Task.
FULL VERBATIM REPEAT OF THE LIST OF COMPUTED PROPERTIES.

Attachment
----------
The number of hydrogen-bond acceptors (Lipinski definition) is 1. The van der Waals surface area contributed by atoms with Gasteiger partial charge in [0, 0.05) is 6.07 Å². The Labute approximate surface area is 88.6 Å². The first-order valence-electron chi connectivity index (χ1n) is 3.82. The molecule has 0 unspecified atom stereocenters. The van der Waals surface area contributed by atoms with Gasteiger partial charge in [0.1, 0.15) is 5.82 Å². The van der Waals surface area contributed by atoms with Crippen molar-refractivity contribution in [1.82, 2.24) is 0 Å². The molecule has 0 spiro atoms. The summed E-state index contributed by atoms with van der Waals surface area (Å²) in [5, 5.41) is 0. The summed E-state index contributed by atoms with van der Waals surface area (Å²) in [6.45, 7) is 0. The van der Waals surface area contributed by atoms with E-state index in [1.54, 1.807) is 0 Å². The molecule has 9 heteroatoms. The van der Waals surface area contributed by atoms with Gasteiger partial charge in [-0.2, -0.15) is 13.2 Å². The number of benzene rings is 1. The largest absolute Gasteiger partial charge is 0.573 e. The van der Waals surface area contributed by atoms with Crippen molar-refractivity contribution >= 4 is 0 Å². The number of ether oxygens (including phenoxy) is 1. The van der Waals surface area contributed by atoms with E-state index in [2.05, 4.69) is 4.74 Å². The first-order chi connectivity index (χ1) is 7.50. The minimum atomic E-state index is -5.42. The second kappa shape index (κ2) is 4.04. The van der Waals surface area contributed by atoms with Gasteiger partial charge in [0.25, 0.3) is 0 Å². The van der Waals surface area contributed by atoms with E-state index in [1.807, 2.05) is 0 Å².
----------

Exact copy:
The number of hydrogen-bond acceptors (Lipinski definition) is 1. The van der Waals surface area contributed by atoms with Gasteiger partial charge in [0, 0.05) is 6.07 Å². The Labute approximate surface area is 88.6 Å². The first-order valence-electron chi connectivity index (χ1n) is 3.82. The molecule has 0 unspecified atom stereocenters. The van der Waals surface area contributed by atoms with Gasteiger partial charge in [0.1, 0.15) is 5.82 Å². The van der Waals surface area contributed by atoms with Crippen molar-refractivity contribution in [1.82, 2.24) is 0 Å². The molecule has 0 spiro atoms. The summed E-state index contributed by atoms with van der Waals surface area (Å²) in [5, 5.41) is 0. The summed E-state index contributed by atoms with van der Waals surface area (Å²) in [6.45, 7) is 0. The van der Waals surface area contributed by atoms with E-state index in [1.54, 1.807) is 0 Å². The molecule has 9 heteroatoms. The van der Waals surface area contributed by atoms with Gasteiger partial charge in [-0.2, -0.15) is 13.2 Å². The number of benzene rings is 1. The largest absolute Gasteiger partial charge is 0.573 e. The van der Waals surface area contributed by atoms with Crippen molar-refractivity contribution >= 4 is 0 Å². The number of ether oxygens (including phenoxy) is 1. The van der Waals surface area contributed by atoms with E-state index in [2.05, 4.69) is 4.74 Å². The first-order chi connectivity index (χ1) is 7.50. The minimum atomic E-state index is -5.42. The second kappa shape index (κ2) is 4.04. The van der Waals surface area contributed by atoms with Gasteiger partial charge in [0.25, 0.3) is 0 Å². The van der Waals surface area contributed by atoms with E-state index in [1.807, 2.05) is 0 Å².